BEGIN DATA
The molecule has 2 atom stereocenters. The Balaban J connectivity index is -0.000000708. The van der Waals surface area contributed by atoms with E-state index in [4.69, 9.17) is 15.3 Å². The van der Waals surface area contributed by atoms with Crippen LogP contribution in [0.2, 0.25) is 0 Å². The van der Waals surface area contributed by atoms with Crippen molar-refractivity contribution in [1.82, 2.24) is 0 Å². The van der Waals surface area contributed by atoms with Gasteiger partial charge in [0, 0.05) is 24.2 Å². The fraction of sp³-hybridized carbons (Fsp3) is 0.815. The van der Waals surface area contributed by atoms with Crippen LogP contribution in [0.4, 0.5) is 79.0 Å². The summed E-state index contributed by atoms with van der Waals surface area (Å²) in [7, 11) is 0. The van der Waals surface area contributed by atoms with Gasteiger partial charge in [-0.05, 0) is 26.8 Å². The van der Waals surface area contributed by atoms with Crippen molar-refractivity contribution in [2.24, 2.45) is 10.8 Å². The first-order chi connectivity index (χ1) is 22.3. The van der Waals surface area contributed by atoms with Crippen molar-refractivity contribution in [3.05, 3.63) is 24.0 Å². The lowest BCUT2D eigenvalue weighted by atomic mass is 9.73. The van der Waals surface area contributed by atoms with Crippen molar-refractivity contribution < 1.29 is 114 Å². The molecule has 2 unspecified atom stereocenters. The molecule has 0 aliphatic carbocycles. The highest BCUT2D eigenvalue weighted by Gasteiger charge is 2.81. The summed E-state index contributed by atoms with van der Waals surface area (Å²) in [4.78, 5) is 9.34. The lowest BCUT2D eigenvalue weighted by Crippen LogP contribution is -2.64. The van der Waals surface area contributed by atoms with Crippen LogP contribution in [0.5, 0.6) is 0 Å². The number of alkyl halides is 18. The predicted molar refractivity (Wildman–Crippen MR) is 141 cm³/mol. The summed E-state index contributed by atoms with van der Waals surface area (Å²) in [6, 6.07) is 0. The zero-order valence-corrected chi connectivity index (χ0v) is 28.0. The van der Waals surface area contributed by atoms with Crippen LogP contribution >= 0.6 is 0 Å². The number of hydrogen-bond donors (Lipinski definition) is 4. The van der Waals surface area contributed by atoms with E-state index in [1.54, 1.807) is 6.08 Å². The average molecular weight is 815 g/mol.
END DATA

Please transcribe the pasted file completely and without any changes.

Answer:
The molecule has 2 atom stereocenters. The Balaban J connectivity index is -0.000000708. The van der Waals surface area contributed by atoms with E-state index in [4.69, 9.17) is 15.3 Å². The van der Waals surface area contributed by atoms with Crippen LogP contribution in [0.2, 0.25) is 0 Å². The van der Waals surface area contributed by atoms with Crippen molar-refractivity contribution in [1.82, 2.24) is 0 Å². The van der Waals surface area contributed by atoms with Gasteiger partial charge in [0, 0.05) is 24.2 Å². The fraction of sp³-hybridized carbons (Fsp3) is 0.815. The van der Waals surface area contributed by atoms with Crippen LogP contribution in [0.4, 0.5) is 79.0 Å². The summed E-state index contributed by atoms with van der Waals surface area (Å²) in [7, 11) is 0. The van der Waals surface area contributed by atoms with Gasteiger partial charge in [-0.05, 0) is 26.8 Å². The van der Waals surface area contributed by atoms with Crippen molar-refractivity contribution in [2.24, 2.45) is 10.8 Å². The first-order chi connectivity index (χ1) is 22.3. The van der Waals surface area contributed by atoms with Crippen molar-refractivity contribution in [3.05, 3.63) is 24.0 Å². The lowest BCUT2D eigenvalue weighted by atomic mass is 9.73. The van der Waals surface area contributed by atoms with Crippen molar-refractivity contribution < 1.29 is 114 Å². The molecule has 2 unspecified atom stereocenters. The molecule has 0 aliphatic carbocycles. The highest BCUT2D eigenvalue weighted by Gasteiger charge is 2.81. The summed E-state index contributed by atoms with van der Waals surface area (Å²) in [4.78, 5) is 9.34. The lowest BCUT2D eigenvalue weighted by Crippen LogP contribution is -2.64. The van der Waals surface area contributed by atoms with Crippen LogP contribution in [0.5, 0.6) is 0 Å². The number of alkyl halides is 18. The predicted molar refractivity (Wildman–Crippen MR) is 141 cm³/mol. The summed E-state index contributed by atoms with van der Waals surface area (Å²) in [6, 6.07) is 0. The zero-order valence-corrected chi connectivity index (χ0v) is 28.0. The van der Waals surface area contributed by atoms with Crippen LogP contribution >= 0.6 is 0 Å². The number of hydrogen-bond donors (Lipinski definition) is 4. The van der Waals surface area contributed by atoms with E-state index in [1.54, 1.807) is 6.08 Å². The average molecular weight is 815 g/mol.